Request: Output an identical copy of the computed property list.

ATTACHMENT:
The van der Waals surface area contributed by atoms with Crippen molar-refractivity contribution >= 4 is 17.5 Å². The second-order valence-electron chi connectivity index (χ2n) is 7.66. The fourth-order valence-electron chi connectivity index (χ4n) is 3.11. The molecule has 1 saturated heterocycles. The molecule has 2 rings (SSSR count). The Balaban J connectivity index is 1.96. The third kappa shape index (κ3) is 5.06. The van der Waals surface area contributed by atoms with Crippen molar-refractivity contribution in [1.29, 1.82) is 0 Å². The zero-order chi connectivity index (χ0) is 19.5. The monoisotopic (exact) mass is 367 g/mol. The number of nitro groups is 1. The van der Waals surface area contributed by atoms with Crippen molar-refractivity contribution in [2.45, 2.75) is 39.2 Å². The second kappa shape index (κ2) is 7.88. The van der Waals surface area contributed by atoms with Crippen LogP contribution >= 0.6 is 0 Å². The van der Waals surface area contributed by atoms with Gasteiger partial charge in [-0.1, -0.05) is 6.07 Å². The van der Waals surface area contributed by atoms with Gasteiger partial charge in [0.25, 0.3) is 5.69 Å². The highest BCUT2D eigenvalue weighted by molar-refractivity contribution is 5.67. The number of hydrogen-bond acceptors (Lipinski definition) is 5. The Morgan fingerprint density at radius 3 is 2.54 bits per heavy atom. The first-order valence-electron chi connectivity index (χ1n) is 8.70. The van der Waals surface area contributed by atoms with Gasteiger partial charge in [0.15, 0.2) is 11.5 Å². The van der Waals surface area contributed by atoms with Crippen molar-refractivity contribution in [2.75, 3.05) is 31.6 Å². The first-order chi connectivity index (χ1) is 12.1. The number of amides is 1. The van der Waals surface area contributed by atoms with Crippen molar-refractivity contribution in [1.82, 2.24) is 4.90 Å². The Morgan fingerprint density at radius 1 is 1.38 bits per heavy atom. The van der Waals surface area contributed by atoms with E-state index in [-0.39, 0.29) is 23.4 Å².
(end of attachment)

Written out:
The van der Waals surface area contributed by atoms with Crippen molar-refractivity contribution >= 4 is 17.5 Å². The second-order valence-electron chi connectivity index (χ2n) is 7.66. The fourth-order valence-electron chi connectivity index (χ4n) is 3.11. The molecule has 1 saturated heterocycles. The molecule has 2 rings (SSSR count). The Balaban J connectivity index is 1.96. The third kappa shape index (κ3) is 5.06. The van der Waals surface area contributed by atoms with Crippen molar-refractivity contribution in [1.29, 1.82) is 0 Å². The zero-order chi connectivity index (χ0) is 19.5. The monoisotopic (exact) mass is 367 g/mol. The number of nitro groups is 1. The van der Waals surface area contributed by atoms with Crippen molar-refractivity contribution in [2.45, 2.75) is 39.2 Å². The second kappa shape index (κ2) is 7.88. The van der Waals surface area contributed by atoms with Crippen LogP contribution >= 0.6 is 0 Å². The van der Waals surface area contributed by atoms with Gasteiger partial charge in [-0.1, -0.05) is 6.07 Å². The van der Waals surface area contributed by atoms with Gasteiger partial charge in [0.25, 0.3) is 5.69 Å². The highest BCUT2D eigenvalue weighted by molar-refractivity contribution is 5.67. The number of hydrogen-bond acceptors (Lipinski definition) is 5. The Morgan fingerprint density at radius 3 is 2.54 bits per heavy atom. The first-order valence-electron chi connectivity index (χ1n) is 8.70. The van der Waals surface area contributed by atoms with Gasteiger partial charge in [0.15, 0.2) is 11.5 Å². The van der Waals surface area contributed by atoms with Crippen molar-refractivity contribution in [2.75, 3.05) is 31.6 Å². The first-order chi connectivity index (χ1) is 12.1. The number of amides is 1. The van der Waals surface area contributed by atoms with Crippen molar-refractivity contribution in [1.82, 2.24) is 4.90 Å². The Morgan fingerprint density at radius 1 is 1.38 bits per heavy atom. The van der Waals surface area contributed by atoms with E-state index in [-0.39, 0.29) is 23.4 Å².